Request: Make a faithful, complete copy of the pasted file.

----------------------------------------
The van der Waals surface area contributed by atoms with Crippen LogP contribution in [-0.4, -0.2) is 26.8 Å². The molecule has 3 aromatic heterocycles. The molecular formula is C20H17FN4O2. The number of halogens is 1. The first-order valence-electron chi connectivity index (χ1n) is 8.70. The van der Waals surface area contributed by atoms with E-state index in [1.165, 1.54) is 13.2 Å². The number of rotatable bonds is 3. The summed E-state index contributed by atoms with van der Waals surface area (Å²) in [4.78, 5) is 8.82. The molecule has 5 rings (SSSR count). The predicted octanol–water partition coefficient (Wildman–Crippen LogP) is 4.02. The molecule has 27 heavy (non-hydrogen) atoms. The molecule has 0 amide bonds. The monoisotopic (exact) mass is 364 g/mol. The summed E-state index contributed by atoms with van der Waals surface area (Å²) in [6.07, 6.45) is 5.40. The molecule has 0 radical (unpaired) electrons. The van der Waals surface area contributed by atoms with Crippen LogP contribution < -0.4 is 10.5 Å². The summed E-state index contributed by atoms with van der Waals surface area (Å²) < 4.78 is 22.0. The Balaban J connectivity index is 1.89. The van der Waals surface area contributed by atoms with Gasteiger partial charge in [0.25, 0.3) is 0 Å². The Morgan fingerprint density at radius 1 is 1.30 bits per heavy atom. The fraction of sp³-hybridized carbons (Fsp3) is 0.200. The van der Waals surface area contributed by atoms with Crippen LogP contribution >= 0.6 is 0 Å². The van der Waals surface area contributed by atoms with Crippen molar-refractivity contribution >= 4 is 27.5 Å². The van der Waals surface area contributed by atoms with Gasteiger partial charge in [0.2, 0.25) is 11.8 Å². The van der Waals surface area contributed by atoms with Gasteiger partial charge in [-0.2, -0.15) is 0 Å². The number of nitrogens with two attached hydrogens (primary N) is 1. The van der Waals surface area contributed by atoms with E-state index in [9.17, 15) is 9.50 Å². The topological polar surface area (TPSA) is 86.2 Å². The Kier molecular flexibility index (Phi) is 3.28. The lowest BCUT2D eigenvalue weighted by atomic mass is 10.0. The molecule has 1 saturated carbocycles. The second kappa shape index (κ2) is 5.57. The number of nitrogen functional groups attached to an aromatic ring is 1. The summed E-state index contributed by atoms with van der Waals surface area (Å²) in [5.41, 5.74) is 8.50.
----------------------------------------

The van der Waals surface area contributed by atoms with Crippen LogP contribution in [-0.4, -0.2) is 26.8 Å². The molecule has 3 aromatic heterocycles. The molecular formula is C20H17FN4O2. The number of halogens is 1. The first-order valence-electron chi connectivity index (χ1n) is 8.70. The van der Waals surface area contributed by atoms with E-state index in [1.165, 1.54) is 13.2 Å². The number of rotatable bonds is 3. The summed E-state index contributed by atoms with van der Waals surface area (Å²) in [4.78, 5) is 8.82. The molecule has 5 rings (SSSR count). The predicted octanol–water partition coefficient (Wildman–Crippen LogP) is 4.02. The molecule has 27 heavy (non-hydrogen) atoms. The molecule has 0 amide bonds. The monoisotopic (exact) mass is 364 g/mol. The summed E-state index contributed by atoms with van der Waals surface area (Å²) in [6.07, 6.45) is 5.40. The molecule has 0 radical (unpaired) electrons. The van der Waals surface area contributed by atoms with Crippen LogP contribution < -0.4 is 10.5 Å². The summed E-state index contributed by atoms with van der Waals surface area (Å²) < 4.78 is 22.0. The Balaban J connectivity index is 1.89. The van der Waals surface area contributed by atoms with Gasteiger partial charge in [0.25, 0.3) is 0 Å². The Morgan fingerprint density at radius 1 is 1.30 bits per heavy atom. The fraction of sp³-hybridized carbons (Fsp3) is 0.200. The van der Waals surface area contributed by atoms with Crippen LogP contribution >= 0.6 is 0 Å². The van der Waals surface area contributed by atoms with Crippen molar-refractivity contribution >= 4 is 27.5 Å². The van der Waals surface area contributed by atoms with Gasteiger partial charge in [0.2, 0.25) is 11.8 Å². The van der Waals surface area contributed by atoms with Gasteiger partial charge in [-0.2, -0.15) is 0 Å². The number of nitrogens with two attached hydrogens (primary N) is 1. The van der Waals surface area contributed by atoms with E-state index in [9.17, 15) is 9.50 Å². The topological polar surface area (TPSA) is 86.2 Å². The Kier molecular flexibility index (Phi) is 3.28. The lowest BCUT2D eigenvalue weighted by atomic mass is 10.0. The molecule has 1 saturated carbocycles. The second kappa shape index (κ2) is 5.57. The number of nitrogen functional groups attached to an aromatic ring is 1. The summed E-state index contributed by atoms with van der Waals surface area (Å²) in [5.41, 5.74) is 8.50.